With this new technology, hospitals and pharmacies could make vaccines and medicines onsite

With this new technology, hospitals and pharmacies could make vaccines and medicines onsite

New research focuses on methods that could change medicine-making worldwide. The scientists propose bursting cells open, removing their DNA and using the cellular gears inside to make therapies.

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Most modern biopharmaceutical medicines are produced by workhorse cells—typically bacterial but sometimes mammalian. The cells receive the synthesizing instructions on a snippet of a genetic code, which they incorporate into their DNA. The cellular machinery—ribosomes, RNAs, polymerases, and other compounds—read and use these instructions to build the medicinal molecules, which are harvested and administered to patients.

Although a staple of modern pharma, this process is complex and expensive. One must first insert the DNA instructions into the cells, which they may or may not uptake. One then must grow the cells, keeping them alive and well, so that they produce the required therapeutics, which then must be isolated and purified. To make this at scale requires massive bioreactors and big factories from where the drugs are distributed—and may take a while to arrive where they’re needed. “The pandemic showed us that this method is slow and cumbersome,” says Govind Rao, professor of biochemical engineering who directs the Center for Advanced Sensor Technology at the University of Maryland, Baltimore County (UMBC). “We need better methods that can work faster and can work locally where an outbreak is happening.”

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Lina Zeldovich

Lina Zeldovich has written about science, medicine and technology for Popular Science, Smithsonian, National Geographic, Scientific American, Reader’s Digest, the New York Times and other major national and international publications. A Columbia J-School alumna, she has won several awards for her stories, including the ASJA Crisis Coverage Award for Covid reporting, and has been a contributing editor at Nautilus Magazine. In 2021, Zeldovich released her first book, The Other Dark Matter, published by the University of Chicago Press, about the science and business of turning waste into wealth and health. You can find her on http://linazeldovich.com/ and @linazeldovich.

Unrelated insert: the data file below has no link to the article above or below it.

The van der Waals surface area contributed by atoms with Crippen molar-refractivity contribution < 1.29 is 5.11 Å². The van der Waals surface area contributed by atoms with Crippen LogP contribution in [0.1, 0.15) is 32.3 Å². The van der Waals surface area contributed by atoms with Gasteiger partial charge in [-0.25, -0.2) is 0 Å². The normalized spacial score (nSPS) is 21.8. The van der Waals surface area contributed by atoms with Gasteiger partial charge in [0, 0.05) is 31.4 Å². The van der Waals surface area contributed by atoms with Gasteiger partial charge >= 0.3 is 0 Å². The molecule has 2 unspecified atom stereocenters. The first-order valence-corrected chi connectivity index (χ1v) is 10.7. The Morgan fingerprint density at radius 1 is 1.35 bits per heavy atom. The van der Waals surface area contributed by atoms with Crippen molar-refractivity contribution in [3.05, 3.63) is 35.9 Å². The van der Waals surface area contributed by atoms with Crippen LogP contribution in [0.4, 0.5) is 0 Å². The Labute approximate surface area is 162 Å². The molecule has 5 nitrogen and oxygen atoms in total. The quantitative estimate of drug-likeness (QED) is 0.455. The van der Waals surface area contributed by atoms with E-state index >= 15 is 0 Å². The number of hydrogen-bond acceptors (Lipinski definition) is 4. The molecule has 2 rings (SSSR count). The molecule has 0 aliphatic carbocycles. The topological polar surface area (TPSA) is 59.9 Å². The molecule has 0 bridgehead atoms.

Therapies for Healthy Aging with Dr. Alexandra Bause
Sabine van Erp / Pixabay

My guest today is Dr. Alexandra Bause, a biologist who has dedicated her career to advancing health, medicine and healthier human lifespans. Dr. Bause co-founded a company called Apollo Health Ventures in 2017. Currently a venture partner at Apollo, she's immersed in the discoveries underway in Apollo’s Venture Lab while the company focuses on assembling a team of investors to support progress. Dr. Bause and Apollo Health Ventures say that biotech is at “an inflection point” and is set to become a driver of important change and economic value.


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Matt Fuchs
Matt Fuchs is the host of the Making Sense of Science podcast and served previously as the editor-in-chief of Leaps.org. He writes as a contributor to the Washington Post, and his articles have also appeared in the New York Times, WIRED, Nautilus Magazine, Fortune Magazine and TIME Magazine. Follow him @fuchswriter.
This man spent over 70 years in an iron lung. What he was able to accomplish is amazing.

Paul Alexander spent more than 70 years confined to an iron lung after a polio infection left him paralyzed at age 6. Here, Alexander uses a mirror attached to the top of his iron lung to view his surroundings.

Allison Smith / The Guardian

It’s a sight we don’t normally see these days: A man lying prone in a big, metal tube with his head sticking out of one end. But it wasn’t so long ago that this sight was unfortunately much more common.

In the first half of the 20th century, tens of thousands of people each year were infected by polio—a highly contagious virus that attacks nerves in the spinal cord and brainstem. Many people survived polio, but a small percentage of people who did were left permanently paralyzed from the virus, requiring support to help them breathe. This support, known as an “iron lung,” manually pulled oxygen in and out of a person’s lungs by changing the pressure inside the machine.

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Sarah Watts

Sarah Watts is a health and science writer based in Chicago.